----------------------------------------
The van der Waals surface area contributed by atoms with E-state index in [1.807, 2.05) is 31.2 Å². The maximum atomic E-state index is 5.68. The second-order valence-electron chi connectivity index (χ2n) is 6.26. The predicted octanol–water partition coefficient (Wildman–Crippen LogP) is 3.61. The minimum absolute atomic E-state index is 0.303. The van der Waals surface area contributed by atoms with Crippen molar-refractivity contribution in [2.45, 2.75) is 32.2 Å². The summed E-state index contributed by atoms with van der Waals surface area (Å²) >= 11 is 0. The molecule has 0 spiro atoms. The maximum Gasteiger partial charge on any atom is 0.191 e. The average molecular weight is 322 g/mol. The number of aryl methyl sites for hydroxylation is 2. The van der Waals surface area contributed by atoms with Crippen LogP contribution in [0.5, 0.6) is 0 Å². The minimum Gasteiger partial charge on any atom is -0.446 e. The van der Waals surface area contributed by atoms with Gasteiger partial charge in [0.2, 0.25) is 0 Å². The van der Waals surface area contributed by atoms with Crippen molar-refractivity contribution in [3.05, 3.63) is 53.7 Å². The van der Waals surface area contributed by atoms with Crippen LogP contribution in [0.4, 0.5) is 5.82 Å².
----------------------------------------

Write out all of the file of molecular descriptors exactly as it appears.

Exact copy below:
The van der Waals surface area contributed by atoms with E-state index in [1.807, 2.05) is 31.2 Å². The maximum atomic E-state index is 5.68. The second-order valence-electron chi connectivity index (χ2n) is 6.26. The predicted octanol–water partition coefficient (Wildman–Crippen LogP) is 3.61. The minimum absolute atomic E-state index is 0.303. The van der Waals surface area contributed by atoms with Crippen molar-refractivity contribution in [2.45, 2.75) is 32.2 Å². The summed E-state index contributed by atoms with van der Waals surface area (Å²) >= 11 is 0. The molecule has 0 spiro atoms. The maximum Gasteiger partial charge on any atom is 0.191 e. The average molecular weight is 322 g/mol. The number of aryl methyl sites for hydroxylation is 2. The van der Waals surface area contributed by atoms with Crippen LogP contribution in [0.5, 0.6) is 0 Å². The minimum Gasteiger partial charge on any atom is -0.446 e. The van der Waals surface area contributed by atoms with Gasteiger partial charge in [0.2, 0.25) is 0 Å². The van der Waals surface area contributed by atoms with Crippen molar-refractivity contribution in [3.05, 3.63) is 53.7 Å². The van der Waals surface area contributed by atoms with Crippen LogP contribution in [0.4, 0.5) is 5.82 Å².